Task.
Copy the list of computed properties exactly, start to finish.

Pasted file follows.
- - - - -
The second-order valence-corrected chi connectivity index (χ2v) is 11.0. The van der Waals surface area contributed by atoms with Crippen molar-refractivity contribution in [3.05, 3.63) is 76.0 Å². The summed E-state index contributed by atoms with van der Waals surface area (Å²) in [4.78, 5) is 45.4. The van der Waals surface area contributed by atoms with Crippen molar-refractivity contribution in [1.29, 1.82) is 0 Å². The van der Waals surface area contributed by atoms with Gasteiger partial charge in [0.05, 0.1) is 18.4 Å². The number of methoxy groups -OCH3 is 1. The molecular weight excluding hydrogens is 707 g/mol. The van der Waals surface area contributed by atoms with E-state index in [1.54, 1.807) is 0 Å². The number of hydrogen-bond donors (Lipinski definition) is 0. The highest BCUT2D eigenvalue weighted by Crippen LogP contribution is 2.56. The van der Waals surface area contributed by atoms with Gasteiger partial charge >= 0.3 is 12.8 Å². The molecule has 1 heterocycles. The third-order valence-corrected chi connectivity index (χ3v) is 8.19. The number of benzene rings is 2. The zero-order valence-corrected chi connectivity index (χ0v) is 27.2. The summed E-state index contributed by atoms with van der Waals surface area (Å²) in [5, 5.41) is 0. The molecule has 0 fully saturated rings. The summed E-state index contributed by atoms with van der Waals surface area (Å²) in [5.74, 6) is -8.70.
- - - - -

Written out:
The second-order valence-corrected chi connectivity index (χ2v) is 11.0. The van der Waals surface area contributed by atoms with Crippen molar-refractivity contribution in [3.05, 3.63) is 76.0 Å². The summed E-state index contributed by atoms with van der Waals surface area (Å²) in [4.78, 5) is 45.4. The van der Waals surface area contributed by atoms with Crippen molar-refractivity contribution in [1.29, 1.82) is 0 Å². The van der Waals surface area contributed by atoms with Gasteiger partial charge in [0.05, 0.1) is 18.4 Å². The number of methoxy groups -OCH3 is 1. The molecular weight excluding hydrogens is 707 g/mol. The van der Waals surface area contributed by atoms with E-state index in [1.54, 1.807) is 0 Å². The number of hydrogen-bond donors (Lipinski definition) is 0. The highest BCUT2D eigenvalue weighted by Crippen LogP contribution is 2.56. The van der Waals surface area contributed by atoms with Gasteiger partial charge >= 0.3 is 12.8 Å². The molecule has 1 heterocycles. The third-order valence-corrected chi connectivity index (χ3v) is 8.19. The number of benzene rings is 2. The zero-order valence-corrected chi connectivity index (χ0v) is 27.2. The summed E-state index contributed by atoms with van der Waals surface area (Å²) in [5, 5.41) is 0. The molecule has 0 fully saturated rings. The summed E-state index contributed by atoms with van der Waals surface area (Å²) in [5.74, 6) is -8.70.